PODCAST: Cartoonist Sonny Liew's next work will explore capitalism
LISTEN: Use the player above to hear our full interview with award-winning Singaporean cartoonist Sonny Liew
SINGAPORE — Five years after putting out the critically-acclaimed graphic novel, The Art Of Charlie Chan Hock Chye, Singaporean cartoonist Sonny Liew has a new personal project brewing.
Just as Charlie Chan took a deep dive into a controversial period of Singapore’s history, his upcoming work looks to tackle another daunting topic: capitalism.
During a half-hour interview with Yahoo News Singapore’s “On The Mic” podcast, the 46-year-old explained his choice of subject matter:
“I would say that I am personally more left-of-centre, or left-leaning in my views. But I think it’s too easy to repeat those arguments without looking deeply at them.
“What I’m trying to do here is research enough to try and understand the other side first and try to present a view that’s not just preaching to the choir, but trying to incorporate multiple viewpoints,” he said.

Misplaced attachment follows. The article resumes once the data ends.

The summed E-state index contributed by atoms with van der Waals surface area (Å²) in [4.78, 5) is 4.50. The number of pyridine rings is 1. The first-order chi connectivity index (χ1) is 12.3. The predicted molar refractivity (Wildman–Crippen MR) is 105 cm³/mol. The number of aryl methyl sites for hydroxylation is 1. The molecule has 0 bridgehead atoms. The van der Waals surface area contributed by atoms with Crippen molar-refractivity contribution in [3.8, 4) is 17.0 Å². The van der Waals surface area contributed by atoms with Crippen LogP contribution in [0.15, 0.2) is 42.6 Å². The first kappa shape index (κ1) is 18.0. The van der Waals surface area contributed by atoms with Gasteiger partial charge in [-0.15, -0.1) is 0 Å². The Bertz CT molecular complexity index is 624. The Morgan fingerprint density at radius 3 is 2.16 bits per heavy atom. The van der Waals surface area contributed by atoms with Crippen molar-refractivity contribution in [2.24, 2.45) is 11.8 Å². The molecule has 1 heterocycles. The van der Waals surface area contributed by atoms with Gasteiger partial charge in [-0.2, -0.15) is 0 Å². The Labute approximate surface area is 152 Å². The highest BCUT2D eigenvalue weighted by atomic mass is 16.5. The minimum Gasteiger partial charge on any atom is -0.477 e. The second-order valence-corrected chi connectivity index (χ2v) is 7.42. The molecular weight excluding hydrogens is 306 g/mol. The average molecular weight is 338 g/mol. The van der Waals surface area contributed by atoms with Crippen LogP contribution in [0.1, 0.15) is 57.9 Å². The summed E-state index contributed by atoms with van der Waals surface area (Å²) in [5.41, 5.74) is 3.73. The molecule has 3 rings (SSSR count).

Liew’s fans may have to wait some time to get hold of the yet-untitled work, as he plans to take the next year and half to research and produce it.
Luckily for them, however, he does have another project called Red Lines – done in collaboration with media scholar Cherian George – coming out in the first quarter of next year. Describing it as taking on a “zine” format, Liew said the book explores cartoon censorship around the world.
He said it was George who approached him to work on Red Lines, and that he was drawn to it due to his interest in issues such as freedom of speech and efforts to curb it. “There’s a chapter about his and my own experiences facing censorship,” said Liew.
Indie vs the big leagues
Asked if the success of Charlie Chan, which earned three Eisner Awards in 2017, had brought him a new level of fame, Liew said it has earned him some attention both locally and overseas but noted that it is nowhere near “Sandman level”, referring to the comic series by Neil Gaiman.
While he has also worked for the biggest names in the comics industry – Marvel and DC – Liew said he is torn between which he prefers: producing his personal projects or playing in the big league.
“Some part of me would love to draw Batman and Superman all the time but, at the same time, another part of me wants to do my own personal, independent comics. I think my career sort of reflects that...
“Given a choice, I suppose I would like to get to a stage where the two things can come together; like they’ll allow me to do my own Batman story with no constraints whatsoever. But I don’t think that’ll happen anytime soon,” he said.
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